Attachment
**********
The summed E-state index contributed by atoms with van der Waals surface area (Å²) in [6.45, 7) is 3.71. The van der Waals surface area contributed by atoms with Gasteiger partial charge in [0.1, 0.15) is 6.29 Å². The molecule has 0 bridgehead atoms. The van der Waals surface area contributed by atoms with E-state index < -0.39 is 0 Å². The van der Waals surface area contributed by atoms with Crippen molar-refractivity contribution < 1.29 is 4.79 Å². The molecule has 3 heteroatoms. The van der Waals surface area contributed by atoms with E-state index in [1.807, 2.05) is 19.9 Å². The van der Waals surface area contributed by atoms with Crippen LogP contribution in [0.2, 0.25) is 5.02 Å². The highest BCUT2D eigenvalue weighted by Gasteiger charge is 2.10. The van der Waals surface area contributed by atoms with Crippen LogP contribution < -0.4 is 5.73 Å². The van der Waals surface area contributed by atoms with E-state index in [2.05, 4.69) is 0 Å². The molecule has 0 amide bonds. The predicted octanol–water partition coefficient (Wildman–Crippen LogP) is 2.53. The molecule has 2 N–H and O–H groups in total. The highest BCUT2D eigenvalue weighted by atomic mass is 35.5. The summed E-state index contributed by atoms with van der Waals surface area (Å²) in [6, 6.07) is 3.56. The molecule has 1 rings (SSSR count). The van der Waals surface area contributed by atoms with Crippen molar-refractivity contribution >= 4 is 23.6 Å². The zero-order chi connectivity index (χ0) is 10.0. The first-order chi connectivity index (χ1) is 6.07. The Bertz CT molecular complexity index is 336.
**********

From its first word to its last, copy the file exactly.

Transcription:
The summed E-state index contributed by atoms with van der Waals surface area (Å²) in [6.45, 7) is 3.71. The van der Waals surface area contributed by atoms with Gasteiger partial charge in [0.1, 0.15) is 6.29 Å². The molecule has 0 bridgehead atoms. The van der Waals surface area contributed by atoms with E-state index < -0.39 is 0 Å². The van der Waals surface area contributed by atoms with Crippen molar-refractivity contribution < 1.29 is 4.79 Å². The molecule has 3 heteroatoms. The van der Waals surface area contributed by atoms with E-state index in [1.807, 2.05) is 19.9 Å². The van der Waals surface area contributed by atoms with Crippen LogP contribution in [0.2, 0.25) is 5.02 Å². The highest BCUT2D eigenvalue weighted by Gasteiger charge is 2.10. The van der Waals surface area contributed by atoms with Crippen LogP contribution < -0.4 is 5.73 Å². The van der Waals surface area contributed by atoms with E-state index in [2.05, 4.69) is 0 Å². The molecule has 0 amide bonds. The predicted octanol–water partition coefficient (Wildman–Crippen LogP) is 2.53. The molecule has 2 N–H and O–H groups in total. The highest BCUT2D eigenvalue weighted by atomic mass is 35.5. The summed E-state index contributed by atoms with van der Waals surface area (Å²) in [6, 6.07) is 3.56. The molecule has 1 rings (SSSR count). The van der Waals surface area contributed by atoms with Crippen molar-refractivity contribution >= 4 is 23.6 Å². The zero-order chi connectivity index (χ0) is 10.0. The first-order chi connectivity index (χ1) is 6.07. The Bertz CT molecular complexity index is 336.